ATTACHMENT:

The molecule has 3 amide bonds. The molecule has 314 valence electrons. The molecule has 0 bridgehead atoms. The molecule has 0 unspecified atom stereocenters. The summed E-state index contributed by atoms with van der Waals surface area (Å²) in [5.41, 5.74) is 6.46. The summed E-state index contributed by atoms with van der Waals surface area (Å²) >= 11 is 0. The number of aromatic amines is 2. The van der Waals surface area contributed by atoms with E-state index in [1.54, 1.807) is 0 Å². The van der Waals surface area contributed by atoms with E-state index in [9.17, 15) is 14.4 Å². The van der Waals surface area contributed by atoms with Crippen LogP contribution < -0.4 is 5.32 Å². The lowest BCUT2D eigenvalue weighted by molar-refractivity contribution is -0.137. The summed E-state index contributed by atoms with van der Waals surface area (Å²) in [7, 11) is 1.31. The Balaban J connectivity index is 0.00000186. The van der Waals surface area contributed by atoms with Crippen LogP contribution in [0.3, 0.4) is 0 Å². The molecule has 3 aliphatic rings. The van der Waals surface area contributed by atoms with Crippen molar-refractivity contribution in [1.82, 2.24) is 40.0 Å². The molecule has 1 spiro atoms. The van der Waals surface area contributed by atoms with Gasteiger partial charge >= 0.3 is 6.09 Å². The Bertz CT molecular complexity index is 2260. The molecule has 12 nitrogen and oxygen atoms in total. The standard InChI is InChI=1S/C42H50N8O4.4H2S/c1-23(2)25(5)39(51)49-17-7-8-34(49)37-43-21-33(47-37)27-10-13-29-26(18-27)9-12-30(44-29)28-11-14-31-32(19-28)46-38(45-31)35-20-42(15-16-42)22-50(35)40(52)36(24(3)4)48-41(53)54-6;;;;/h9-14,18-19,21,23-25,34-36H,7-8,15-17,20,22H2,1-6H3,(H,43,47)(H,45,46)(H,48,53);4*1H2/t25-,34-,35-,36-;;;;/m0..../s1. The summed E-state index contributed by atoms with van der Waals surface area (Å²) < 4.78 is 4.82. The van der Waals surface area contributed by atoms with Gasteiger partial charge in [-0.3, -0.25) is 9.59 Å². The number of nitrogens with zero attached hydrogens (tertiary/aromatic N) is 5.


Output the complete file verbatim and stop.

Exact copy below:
The molecule has 3 amide bonds. The molecule has 314 valence electrons. The molecule has 0 bridgehead atoms. The molecule has 0 unspecified atom stereocenters. The summed E-state index contributed by atoms with van der Waals surface area (Å²) in [5.41, 5.74) is 6.46. The summed E-state index contributed by atoms with van der Waals surface area (Å²) >= 11 is 0. The number of aromatic amines is 2. The van der Waals surface area contributed by atoms with E-state index in [1.54, 1.807) is 0 Å². The van der Waals surface area contributed by atoms with E-state index in [9.17, 15) is 14.4 Å². The van der Waals surface area contributed by atoms with Crippen LogP contribution < -0.4 is 5.32 Å². The lowest BCUT2D eigenvalue weighted by molar-refractivity contribution is -0.137. The summed E-state index contributed by atoms with van der Waals surface area (Å²) in [7, 11) is 1.31. The Balaban J connectivity index is 0.00000186. The van der Waals surface area contributed by atoms with Crippen LogP contribution in [0.3, 0.4) is 0 Å². The molecule has 3 aliphatic rings. The van der Waals surface area contributed by atoms with Crippen molar-refractivity contribution in [1.82, 2.24) is 40.0 Å². The molecule has 1 spiro atoms. The van der Waals surface area contributed by atoms with Gasteiger partial charge >= 0.3 is 6.09 Å². The Bertz CT molecular complexity index is 2260. The molecule has 12 nitrogen and oxygen atoms in total. The standard InChI is InChI=1S/C42H50N8O4.4H2S/c1-23(2)25(5)39(51)49-17-7-8-34(49)37-43-21-33(47-37)27-10-13-29-26(18-27)9-12-30(44-29)28-11-14-31-32(19-28)46-38(45-31)35-20-42(15-16-42)22-50(35)40(52)36(24(3)4)48-41(53)54-6;;;;/h9-14,18-19,21,23-25,34-36H,7-8,15-17,20,22H2,1-6H3,(H,43,47)(H,45,46)(H,48,53);4*1H2/t25-,34-,35-,36-;;;;/m0..../s1. The summed E-state index contributed by atoms with van der Waals surface area (Å²) < 4.78 is 4.82. The van der Waals surface area contributed by atoms with Gasteiger partial charge in [-0.3, -0.25) is 9.59 Å². The number of nitrogens with zero attached hydrogens (tertiary/aromatic N) is 5.